Martin Sheen and Sally Fields as Uncle Ben and Aunt May are wonderful and their family moments with Peter are heartwarming, and later on heartbreaking. And basically, any bit of advice Uncle Ben gives sounds all the more prophetic coming from President Bartlet. Dennis Leary is by no means stretching himself by playing a NYPD officer, but his at odds relationship with Spider-Man and Peter takes a surprising turn and I was honestly shocked there was this kind of character development throughout the ranks. Again, I applaud the time and effort that went in to making the characters in The Amazing Spider-Man all feel real and fleshed out.
Of course, that only holds true for the characters that are really there in the flesh. For instance, Rhys Ifans as Dr. Connors is fascinating. He’s not a boasting villain but rather cool and collected and at times the performance feels a little restrained, but in a good way. Unfortunately, once he begins transforming into The Lizard we lose any of that and he becomes a typical comic book villain with an underground lair and a very silly, evil plan. I still don’t think the final design for The Lizard was any good, lab coat or not, and again, in a year that brought us that truly incredible Hulk, this CGI character didn’t deliver the same impact.
You expect spectacle from a comic book movie. You expect explosions, chase scenes, a thrilling, climatic battle, and Spider-Man is really lacking in that department. The pace of the film feels slow, and either the editor should have taken another crack at cutting down the 136 minute run time or there should have been more exciting moments breaking up those quiet, character ones. And I really hate saying this because there are so many movies that completely skip out on creating characters and putting them in situations where we really care in favor of amping up the action and spectacle, but I wanted to leave Spider-Man feeling I had experienced something epic, and I didn’t.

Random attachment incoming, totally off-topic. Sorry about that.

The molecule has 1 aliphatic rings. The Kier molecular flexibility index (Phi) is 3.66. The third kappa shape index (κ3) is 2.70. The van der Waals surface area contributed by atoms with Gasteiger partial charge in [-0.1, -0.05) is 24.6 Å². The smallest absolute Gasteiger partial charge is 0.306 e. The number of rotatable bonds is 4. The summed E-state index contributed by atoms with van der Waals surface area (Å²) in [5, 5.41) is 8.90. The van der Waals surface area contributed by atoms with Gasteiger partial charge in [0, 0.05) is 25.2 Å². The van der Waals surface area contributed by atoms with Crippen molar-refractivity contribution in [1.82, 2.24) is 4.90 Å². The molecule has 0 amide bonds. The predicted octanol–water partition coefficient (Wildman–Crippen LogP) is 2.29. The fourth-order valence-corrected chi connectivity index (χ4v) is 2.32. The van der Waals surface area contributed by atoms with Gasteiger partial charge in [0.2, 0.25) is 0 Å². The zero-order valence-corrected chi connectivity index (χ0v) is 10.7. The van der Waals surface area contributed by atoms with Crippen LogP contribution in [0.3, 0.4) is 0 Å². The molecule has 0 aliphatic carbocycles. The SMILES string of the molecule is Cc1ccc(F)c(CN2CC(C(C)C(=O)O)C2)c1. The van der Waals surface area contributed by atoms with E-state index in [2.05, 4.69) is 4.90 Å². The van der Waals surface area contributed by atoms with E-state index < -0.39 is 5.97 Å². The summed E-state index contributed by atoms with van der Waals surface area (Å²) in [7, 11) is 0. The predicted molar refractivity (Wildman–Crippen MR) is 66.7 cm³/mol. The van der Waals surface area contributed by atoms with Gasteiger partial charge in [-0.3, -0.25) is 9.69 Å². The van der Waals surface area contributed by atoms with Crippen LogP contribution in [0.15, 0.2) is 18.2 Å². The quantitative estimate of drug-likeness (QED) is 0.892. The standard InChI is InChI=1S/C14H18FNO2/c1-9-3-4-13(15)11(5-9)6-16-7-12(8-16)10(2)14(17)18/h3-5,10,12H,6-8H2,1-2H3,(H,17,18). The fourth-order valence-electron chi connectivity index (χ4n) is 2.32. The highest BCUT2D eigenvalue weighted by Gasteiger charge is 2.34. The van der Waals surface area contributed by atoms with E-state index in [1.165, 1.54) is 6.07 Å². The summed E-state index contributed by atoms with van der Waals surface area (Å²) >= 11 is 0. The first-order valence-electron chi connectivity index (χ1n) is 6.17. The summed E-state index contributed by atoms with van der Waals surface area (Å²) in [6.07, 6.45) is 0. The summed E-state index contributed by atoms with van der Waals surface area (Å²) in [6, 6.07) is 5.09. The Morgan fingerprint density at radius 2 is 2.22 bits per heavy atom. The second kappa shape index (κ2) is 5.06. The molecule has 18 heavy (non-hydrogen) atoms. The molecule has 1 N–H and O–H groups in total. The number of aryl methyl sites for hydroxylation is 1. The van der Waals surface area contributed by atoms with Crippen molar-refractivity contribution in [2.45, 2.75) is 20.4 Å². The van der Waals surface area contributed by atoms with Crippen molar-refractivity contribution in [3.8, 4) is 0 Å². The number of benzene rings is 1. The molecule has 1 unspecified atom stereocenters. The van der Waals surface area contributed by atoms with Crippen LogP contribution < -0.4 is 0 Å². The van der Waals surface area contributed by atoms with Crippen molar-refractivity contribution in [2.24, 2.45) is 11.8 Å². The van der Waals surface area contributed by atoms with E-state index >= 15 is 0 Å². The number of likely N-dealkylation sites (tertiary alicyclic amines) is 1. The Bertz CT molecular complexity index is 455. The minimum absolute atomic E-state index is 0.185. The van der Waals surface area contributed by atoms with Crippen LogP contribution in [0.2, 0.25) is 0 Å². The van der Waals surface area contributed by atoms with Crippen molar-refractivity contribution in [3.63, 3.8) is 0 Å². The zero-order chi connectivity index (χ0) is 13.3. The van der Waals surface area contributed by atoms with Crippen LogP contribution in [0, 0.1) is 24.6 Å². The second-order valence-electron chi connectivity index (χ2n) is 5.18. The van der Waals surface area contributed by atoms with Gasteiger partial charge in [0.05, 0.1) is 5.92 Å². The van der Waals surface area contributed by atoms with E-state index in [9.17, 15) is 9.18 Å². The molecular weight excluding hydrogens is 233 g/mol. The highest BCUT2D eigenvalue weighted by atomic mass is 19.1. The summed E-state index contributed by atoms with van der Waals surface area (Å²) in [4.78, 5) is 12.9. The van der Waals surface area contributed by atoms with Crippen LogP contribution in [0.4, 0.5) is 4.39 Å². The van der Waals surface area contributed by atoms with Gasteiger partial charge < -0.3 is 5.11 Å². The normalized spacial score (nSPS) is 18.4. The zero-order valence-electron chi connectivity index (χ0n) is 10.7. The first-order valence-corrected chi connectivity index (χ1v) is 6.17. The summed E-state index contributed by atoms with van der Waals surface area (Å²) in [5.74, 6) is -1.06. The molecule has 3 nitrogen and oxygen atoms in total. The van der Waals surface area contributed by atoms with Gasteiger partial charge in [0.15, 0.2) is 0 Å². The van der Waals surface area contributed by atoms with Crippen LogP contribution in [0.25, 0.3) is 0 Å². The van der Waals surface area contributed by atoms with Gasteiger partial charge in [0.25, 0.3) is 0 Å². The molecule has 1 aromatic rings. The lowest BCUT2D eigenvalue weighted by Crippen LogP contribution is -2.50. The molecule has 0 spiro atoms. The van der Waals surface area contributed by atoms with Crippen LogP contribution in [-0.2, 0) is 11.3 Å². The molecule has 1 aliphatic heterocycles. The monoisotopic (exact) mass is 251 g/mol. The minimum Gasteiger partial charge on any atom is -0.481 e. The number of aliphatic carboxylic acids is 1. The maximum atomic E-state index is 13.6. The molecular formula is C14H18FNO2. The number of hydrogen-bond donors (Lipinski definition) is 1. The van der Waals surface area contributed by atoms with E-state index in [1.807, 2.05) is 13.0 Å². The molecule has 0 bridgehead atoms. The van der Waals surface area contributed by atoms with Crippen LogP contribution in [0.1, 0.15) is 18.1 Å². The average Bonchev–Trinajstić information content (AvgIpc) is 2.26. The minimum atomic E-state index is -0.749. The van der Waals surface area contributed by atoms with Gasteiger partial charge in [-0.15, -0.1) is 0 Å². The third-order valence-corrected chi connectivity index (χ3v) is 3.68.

This movie doesn’t escape without some plotting issues, either. There’s a conspiracy surrounding Peter’s parents, their research, and why they died but besides being occasionally mentioned it’s not really explored. Maybe that’s what the sequel’s for, but it felt like this plot point was dropped about halfway through. Also, I think come the end of the movie about a good two thirds of New York’s population knows Peter Parker’s Spider-Man. All right, so I’m exaggerating, but he takes his mask off a bunch in this movie, so much so you wonder if anyone ever filled him in on what a secret identity means.
All in all, what The Amazing Spider-Man doesn’t lack, is heart. The performances are all earnest and very true to their characters. As origin tales go, it’s one of the better but you can’t help but feel you’ve seen this all before, and that’s because you have only a few years prior. I like to think that in a few more years, as more distance is put between us and the Raimi trilogy the need for comparison will fade. I believe The Amazing Spider-Man will be a super hero movie that holds up over time because it went for substance over spectacle. I only wish there would have been a bit more spectacle, that way it could have stood out in this very crowded summer blockbuster season.